Stephen says that in future home owners who can access a home-care package should be able to stay out of residential aged care. He says there will be a lot more support options available to help in home and in community-based services, on a permanent and temporary basis.
“Hopefully, this is what the Royal Commission will help with. It will open up funding, so it’s not just primarily limited to residential aged care,” he says.
He says governments will have to continue to increase funding for home care, which will not only affect services in people’s homes but also in other forms of congregate care, such as retirement villages and small group homes for those not in large institutional aged-care settings.
What are some of the future trends?
Stephen points to a range of options that aren’t readily available today but are fast approaching.
These include Group Homes Australia’s micro-nursing-home model, and retirement villages which provide substantial care, and provide guarantees that you will never have to leave.
“It doesn’t matter whether you’ve got dementia or whatever your clinical needs are. They’ll be met,” he says.
“There’s a new world coming, and while residential aged care will have its place, it’s going to be one of a number of options rather than the only significant option in future.”
Another upside, he says, is that those in residential aged care will face fewer compromises in terms of their routines, privacy or control.
So if we get the settings right, care for older people should be better in 10 years than it is today?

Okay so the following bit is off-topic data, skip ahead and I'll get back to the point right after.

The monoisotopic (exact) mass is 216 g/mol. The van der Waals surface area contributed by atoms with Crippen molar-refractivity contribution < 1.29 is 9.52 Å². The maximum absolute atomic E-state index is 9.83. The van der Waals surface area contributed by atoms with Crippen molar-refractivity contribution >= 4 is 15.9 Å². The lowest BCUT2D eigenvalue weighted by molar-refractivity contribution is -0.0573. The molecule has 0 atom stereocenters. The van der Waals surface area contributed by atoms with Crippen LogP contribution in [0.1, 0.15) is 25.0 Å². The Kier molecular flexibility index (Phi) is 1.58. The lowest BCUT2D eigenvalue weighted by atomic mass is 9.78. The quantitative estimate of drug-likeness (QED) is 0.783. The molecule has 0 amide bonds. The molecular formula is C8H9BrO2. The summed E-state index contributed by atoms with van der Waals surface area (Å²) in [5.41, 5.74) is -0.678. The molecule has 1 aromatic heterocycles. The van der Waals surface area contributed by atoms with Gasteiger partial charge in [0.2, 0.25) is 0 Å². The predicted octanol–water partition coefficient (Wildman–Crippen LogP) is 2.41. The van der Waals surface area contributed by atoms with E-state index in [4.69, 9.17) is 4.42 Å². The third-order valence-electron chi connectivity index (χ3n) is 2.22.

Stephen says it must, as people won’t accept the status quo.
“You talk to 60-year-olds now, they look at aged care and they say, ‘There’s no way I’m going to go into a place like that.’”
He says people don’t want to be constrained in the way they live their lives, in the way people in residential aged care traditionally have been.
“We’re seeing some change in that. There’s going to be more,” he says. “Why would I choose to live in a place where people tell me what time I should go to bed or whether I can have a TV up loudly or not? Why would I go and live in a place like that?” That is despite the fact that the people working in residential aged care deserve recognition for the extraordinary work that they do, often in extremely difficult circumstances.
And how are we going to pay for aged care?
Stephen says consumers who can afford to must pay more. He says that is a big political question, as is how we invest in traditional aged care?
He says consumers are now telling government they want to have care provided in new, different forms rather than traditional areas. Government must thus balance the genuine need in residential aged care while investing in new aged-care models.
“Either way it’s going to need funding from sources other than the traditional government-subsidy model,” he says. “And the most obvious source of funding is the housing wealth of Australians.
“The other thing is today we’ve got 75% of people going into aged care owning a house. That number, that percentage, over the next 20 or 30 years, will decrease to about 55% with 45% who don’t. So there’s a problem waiting there.”
Stephen says this means government is going to have to pay more and more for those who don’t have their own accommodation, and will have to offset that the wealthy contributing more.